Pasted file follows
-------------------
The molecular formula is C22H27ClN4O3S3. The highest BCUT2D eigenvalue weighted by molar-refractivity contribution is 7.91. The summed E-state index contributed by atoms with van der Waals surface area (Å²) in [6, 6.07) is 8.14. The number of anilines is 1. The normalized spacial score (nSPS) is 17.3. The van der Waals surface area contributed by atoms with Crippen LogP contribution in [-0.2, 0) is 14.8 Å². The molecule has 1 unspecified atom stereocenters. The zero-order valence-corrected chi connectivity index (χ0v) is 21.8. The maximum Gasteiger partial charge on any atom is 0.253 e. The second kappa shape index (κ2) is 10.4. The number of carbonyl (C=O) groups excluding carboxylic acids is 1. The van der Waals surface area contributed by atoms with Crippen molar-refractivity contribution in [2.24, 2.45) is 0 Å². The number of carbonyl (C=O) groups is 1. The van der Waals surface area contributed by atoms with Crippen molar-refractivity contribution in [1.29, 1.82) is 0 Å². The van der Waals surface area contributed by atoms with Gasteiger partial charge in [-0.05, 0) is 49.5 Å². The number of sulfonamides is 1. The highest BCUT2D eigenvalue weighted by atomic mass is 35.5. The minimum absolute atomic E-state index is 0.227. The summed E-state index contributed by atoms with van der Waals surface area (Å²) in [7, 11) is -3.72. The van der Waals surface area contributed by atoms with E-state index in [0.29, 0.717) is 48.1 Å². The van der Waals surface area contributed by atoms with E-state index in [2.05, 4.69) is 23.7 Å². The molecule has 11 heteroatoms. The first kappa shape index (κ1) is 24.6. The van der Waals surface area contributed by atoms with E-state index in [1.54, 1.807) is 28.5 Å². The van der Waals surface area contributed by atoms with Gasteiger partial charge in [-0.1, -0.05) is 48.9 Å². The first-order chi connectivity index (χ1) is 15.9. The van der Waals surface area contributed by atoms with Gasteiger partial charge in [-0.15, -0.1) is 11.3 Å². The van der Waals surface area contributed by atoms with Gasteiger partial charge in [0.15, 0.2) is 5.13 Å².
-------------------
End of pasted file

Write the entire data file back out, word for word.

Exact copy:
The molecular formula is C22H27ClN4O3S3. The highest BCUT2D eigenvalue weighted by molar-refractivity contribution is 7.91. The summed E-state index contributed by atoms with van der Waals surface area (Å²) in [6, 6.07) is 8.14. The number of anilines is 1. The normalized spacial score (nSPS) is 17.3. The van der Waals surface area contributed by atoms with Crippen LogP contribution in [-0.2, 0) is 14.8 Å². The molecule has 1 unspecified atom stereocenters. The zero-order valence-corrected chi connectivity index (χ0v) is 21.8. The maximum Gasteiger partial charge on any atom is 0.253 e. The second kappa shape index (κ2) is 10.4. The number of carbonyl (C=O) groups excluding carboxylic acids is 1. The van der Waals surface area contributed by atoms with Crippen molar-refractivity contribution in [2.24, 2.45) is 0 Å². The number of carbonyl (C=O) groups is 1. The van der Waals surface area contributed by atoms with Crippen molar-refractivity contribution in [1.29, 1.82) is 0 Å². The van der Waals surface area contributed by atoms with Gasteiger partial charge in [-0.05, 0) is 49.5 Å². The number of sulfonamides is 1. The highest BCUT2D eigenvalue weighted by atomic mass is 35.5. The minimum absolute atomic E-state index is 0.227. The summed E-state index contributed by atoms with van der Waals surface area (Å²) in [7, 11) is -3.72. The van der Waals surface area contributed by atoms with E-state index in [0.29, 0.717) is 48.1 Å². The van der Waals surface area contributed by atoms with E-state index in [2.05, 4.69) is 23.7 Å². The molecule has 11 heteroatoms. The first kappa shape index (κ1) is 24.6. The van der Waals surface area contributed by atoms with E-state index in [1.54, 1.807) is 28.5 Å². The van der Waals surface area contributed by atoms with Gasteiger partial charge in [-0.1, -0.05) is 48.9 Å². The first-order chi connectivity index (χ1) is 15.9. The van der Waals surface area contributed by atoms with Gasteiger partial charge in [-0.15, -0.1) is 11.3 Å². The van der Waals surface area contributed by atoms with Gasteiger partial charge in [0.15, 0.2) is 5.13 Å².